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Organizational change in MLB

Stefan Fatsis and Jon Weinbach have a thought-provoking article in today's WSJ, prompted by the departure of Red Sox General Manager Theo Epstein from the club. The main point appears to be that the traditional GM's job has become too much for one person:

Many of the job's core activities -- fielding trade offers, keeping tabs on prospects, negotiating contracts -- haven't changed. But today's general managers work in a baseball landscape that is vastly more complex than even a decade ago.

Consider: When the Dodgers won the World Series in 1988, they had about 15 baseball-operations staff members in the team's main office. This season, the Red Sox had nearly double that, including eight "player development consultants" and the famed statistics guru Bill James. Likewise, as player salaries have soared -- the average payroll on the 30 big-league teams in 2005 was about $70 million -- the deadlines on baseball's year-round business calendar have taken on greater importance.

..."There used to be a press conference held quarterly or someone inquiring two or three times a season," says Atlanta Braves general manager John Schuerholz, who at 65 years old is the dean of big-league GMs. The media crush, he says, "is far more challenging even for the most intellectually competent among us, especially the young among us who have less experience."

Yet the demands and pace of the GM's job often require the energy of a 20-something, a reality that has fueled the rapid rise of junior executives like Mr. Epstein.

Getting the right mix of energy, innovation, and experience in important decision-making units is not an easy trick. But it is especially important in a dynamic marketplace, as with major league baseball in recent decades. Free agency, the flood of media money, and MLB's response in the form of revenue sharing and the luxury tax all pose significant challenges. Adapt (Atlanta, Boston) or expire (Detroit, KC). In this regard, I found the following bit from the article intriguing:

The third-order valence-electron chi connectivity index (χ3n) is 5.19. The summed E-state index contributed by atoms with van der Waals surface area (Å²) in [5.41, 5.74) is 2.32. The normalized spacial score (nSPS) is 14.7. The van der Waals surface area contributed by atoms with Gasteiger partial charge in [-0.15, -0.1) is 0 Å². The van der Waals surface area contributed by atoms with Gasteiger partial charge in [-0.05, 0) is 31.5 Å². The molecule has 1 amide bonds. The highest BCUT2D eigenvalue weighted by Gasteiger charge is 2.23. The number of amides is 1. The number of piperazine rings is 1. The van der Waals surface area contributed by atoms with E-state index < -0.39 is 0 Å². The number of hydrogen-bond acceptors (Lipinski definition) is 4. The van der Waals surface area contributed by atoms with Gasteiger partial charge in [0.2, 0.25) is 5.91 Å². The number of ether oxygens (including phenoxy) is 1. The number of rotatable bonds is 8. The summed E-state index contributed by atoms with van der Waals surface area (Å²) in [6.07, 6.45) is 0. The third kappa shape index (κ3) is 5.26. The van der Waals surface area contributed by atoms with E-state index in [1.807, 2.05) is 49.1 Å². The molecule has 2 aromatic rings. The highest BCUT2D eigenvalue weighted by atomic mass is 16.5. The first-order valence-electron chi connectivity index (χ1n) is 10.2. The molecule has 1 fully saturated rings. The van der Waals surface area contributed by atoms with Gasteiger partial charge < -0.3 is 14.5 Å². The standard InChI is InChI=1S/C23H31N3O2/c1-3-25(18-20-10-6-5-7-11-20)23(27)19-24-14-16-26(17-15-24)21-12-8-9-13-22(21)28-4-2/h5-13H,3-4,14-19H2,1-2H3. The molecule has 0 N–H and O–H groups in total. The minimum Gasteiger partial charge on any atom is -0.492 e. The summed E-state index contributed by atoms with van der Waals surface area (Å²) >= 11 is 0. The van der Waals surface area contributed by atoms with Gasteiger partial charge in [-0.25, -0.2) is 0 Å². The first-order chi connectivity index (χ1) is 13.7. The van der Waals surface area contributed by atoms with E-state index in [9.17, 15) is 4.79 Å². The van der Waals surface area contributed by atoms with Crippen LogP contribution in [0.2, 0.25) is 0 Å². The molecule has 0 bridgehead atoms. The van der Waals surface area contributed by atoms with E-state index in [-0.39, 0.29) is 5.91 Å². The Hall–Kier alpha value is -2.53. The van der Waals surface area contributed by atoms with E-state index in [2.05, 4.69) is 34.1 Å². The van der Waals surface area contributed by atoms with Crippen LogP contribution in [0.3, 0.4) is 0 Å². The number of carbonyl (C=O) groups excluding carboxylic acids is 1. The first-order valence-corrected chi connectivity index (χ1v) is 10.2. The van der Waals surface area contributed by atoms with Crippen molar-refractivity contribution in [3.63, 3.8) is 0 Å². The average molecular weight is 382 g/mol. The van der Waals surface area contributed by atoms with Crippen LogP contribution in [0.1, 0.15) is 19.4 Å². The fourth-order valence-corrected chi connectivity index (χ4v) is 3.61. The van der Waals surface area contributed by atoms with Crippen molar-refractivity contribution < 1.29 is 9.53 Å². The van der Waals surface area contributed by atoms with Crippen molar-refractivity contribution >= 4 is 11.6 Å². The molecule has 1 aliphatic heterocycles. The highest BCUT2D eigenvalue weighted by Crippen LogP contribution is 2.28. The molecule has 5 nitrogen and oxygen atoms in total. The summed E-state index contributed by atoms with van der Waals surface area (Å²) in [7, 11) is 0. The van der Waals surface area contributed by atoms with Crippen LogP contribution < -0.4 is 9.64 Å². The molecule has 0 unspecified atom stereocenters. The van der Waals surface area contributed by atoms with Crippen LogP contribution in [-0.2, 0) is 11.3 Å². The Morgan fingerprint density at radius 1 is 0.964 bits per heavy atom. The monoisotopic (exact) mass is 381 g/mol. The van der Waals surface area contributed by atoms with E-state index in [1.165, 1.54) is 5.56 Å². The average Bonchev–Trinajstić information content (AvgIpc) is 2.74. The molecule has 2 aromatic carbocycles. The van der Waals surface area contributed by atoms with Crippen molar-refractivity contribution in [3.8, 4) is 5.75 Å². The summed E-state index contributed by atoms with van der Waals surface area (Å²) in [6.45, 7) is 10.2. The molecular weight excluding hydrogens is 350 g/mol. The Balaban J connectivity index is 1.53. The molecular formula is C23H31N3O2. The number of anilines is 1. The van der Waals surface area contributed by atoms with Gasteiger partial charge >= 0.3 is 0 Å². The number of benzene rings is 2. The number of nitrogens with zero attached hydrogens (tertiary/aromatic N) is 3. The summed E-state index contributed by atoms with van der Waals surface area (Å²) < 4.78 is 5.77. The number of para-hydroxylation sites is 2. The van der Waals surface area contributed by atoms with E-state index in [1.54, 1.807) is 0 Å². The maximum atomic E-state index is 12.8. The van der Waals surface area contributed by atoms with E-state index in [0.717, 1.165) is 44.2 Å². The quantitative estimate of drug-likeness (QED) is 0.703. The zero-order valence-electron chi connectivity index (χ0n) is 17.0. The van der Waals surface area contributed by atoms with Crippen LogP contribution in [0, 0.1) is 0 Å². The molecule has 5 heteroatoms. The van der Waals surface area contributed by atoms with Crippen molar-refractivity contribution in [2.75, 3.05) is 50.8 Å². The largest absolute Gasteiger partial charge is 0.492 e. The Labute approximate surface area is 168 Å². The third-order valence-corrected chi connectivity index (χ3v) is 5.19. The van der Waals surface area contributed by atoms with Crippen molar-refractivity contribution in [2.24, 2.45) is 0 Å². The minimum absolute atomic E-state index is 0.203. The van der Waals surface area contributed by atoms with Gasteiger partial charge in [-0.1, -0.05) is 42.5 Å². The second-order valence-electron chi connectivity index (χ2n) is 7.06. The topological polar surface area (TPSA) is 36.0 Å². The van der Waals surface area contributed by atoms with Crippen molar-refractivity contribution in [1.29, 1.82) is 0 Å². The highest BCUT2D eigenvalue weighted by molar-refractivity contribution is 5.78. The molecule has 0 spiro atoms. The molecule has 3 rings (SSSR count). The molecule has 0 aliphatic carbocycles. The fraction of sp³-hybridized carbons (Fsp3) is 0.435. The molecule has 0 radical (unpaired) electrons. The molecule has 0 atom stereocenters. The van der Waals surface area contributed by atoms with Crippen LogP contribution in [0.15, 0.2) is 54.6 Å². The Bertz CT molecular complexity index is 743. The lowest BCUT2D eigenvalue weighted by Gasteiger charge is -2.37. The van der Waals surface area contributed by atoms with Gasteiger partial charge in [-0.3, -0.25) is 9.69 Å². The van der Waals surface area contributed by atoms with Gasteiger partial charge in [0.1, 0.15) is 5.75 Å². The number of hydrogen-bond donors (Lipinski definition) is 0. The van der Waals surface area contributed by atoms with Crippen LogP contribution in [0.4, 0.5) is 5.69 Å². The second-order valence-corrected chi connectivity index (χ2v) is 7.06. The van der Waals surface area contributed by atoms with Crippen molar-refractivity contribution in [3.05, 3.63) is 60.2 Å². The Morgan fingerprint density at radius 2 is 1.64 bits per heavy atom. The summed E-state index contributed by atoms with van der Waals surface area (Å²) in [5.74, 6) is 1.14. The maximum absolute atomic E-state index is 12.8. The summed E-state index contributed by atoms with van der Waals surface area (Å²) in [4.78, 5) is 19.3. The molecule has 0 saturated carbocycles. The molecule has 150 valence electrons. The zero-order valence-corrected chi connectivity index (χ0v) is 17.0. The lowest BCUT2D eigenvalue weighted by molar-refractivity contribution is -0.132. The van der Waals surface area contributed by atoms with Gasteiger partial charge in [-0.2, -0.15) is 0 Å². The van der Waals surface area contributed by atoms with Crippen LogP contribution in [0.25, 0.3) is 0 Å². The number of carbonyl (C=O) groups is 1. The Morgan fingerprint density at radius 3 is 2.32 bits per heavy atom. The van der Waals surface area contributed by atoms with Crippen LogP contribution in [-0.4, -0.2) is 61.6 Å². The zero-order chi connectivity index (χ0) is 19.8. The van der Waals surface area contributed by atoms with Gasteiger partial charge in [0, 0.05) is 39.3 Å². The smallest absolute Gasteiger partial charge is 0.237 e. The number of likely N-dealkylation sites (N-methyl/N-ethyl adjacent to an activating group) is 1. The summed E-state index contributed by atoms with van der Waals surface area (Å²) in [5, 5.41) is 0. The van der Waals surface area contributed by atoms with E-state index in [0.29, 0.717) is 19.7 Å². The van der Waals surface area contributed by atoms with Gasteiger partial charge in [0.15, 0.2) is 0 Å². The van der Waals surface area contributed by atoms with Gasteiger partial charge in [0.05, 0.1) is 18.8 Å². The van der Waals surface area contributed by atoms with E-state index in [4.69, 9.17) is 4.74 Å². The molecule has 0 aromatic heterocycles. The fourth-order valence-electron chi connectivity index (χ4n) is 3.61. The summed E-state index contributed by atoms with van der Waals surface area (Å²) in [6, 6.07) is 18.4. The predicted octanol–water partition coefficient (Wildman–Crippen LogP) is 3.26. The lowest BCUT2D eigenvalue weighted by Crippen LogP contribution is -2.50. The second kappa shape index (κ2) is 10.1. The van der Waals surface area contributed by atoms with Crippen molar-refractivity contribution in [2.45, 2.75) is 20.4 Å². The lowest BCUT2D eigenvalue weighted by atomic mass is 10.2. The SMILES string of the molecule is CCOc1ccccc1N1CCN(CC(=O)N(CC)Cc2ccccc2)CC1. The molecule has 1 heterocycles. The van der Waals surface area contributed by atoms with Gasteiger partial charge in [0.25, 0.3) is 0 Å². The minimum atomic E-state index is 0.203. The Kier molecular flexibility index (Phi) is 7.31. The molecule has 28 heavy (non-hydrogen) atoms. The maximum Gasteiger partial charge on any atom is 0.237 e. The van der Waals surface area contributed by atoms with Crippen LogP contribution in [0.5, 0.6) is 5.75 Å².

The new principal owner of the Tampa Bay Devil Rays, Stuart Sternberg, ditched the GM title completely. He installed 28-year-old Andrew Friedman, less than two years removed from Wall Street, as executive vice president of baseball operations and last week hired 55-year-old baseball veteran Gerry Hunsicker to back him up. "It's not a one-person job," Mr. Sternberg says.

That's an interesting adaptation - a blend of youth and experience to do the job. I know nothing about Friedman, but Hunsicker's record with the Astros was outstanding. One wonders why he would take the job in Tampa when he was a candidate for jobs that look better on paper. Sternberg's overhaul of the organization may have played a role. I'll be keeping my eye on Tampa.

: Tom Kirkendall's post suggests that Tampa might be getting damaged goods. At a minimum, Hunsicker is not getting much love from his former employer.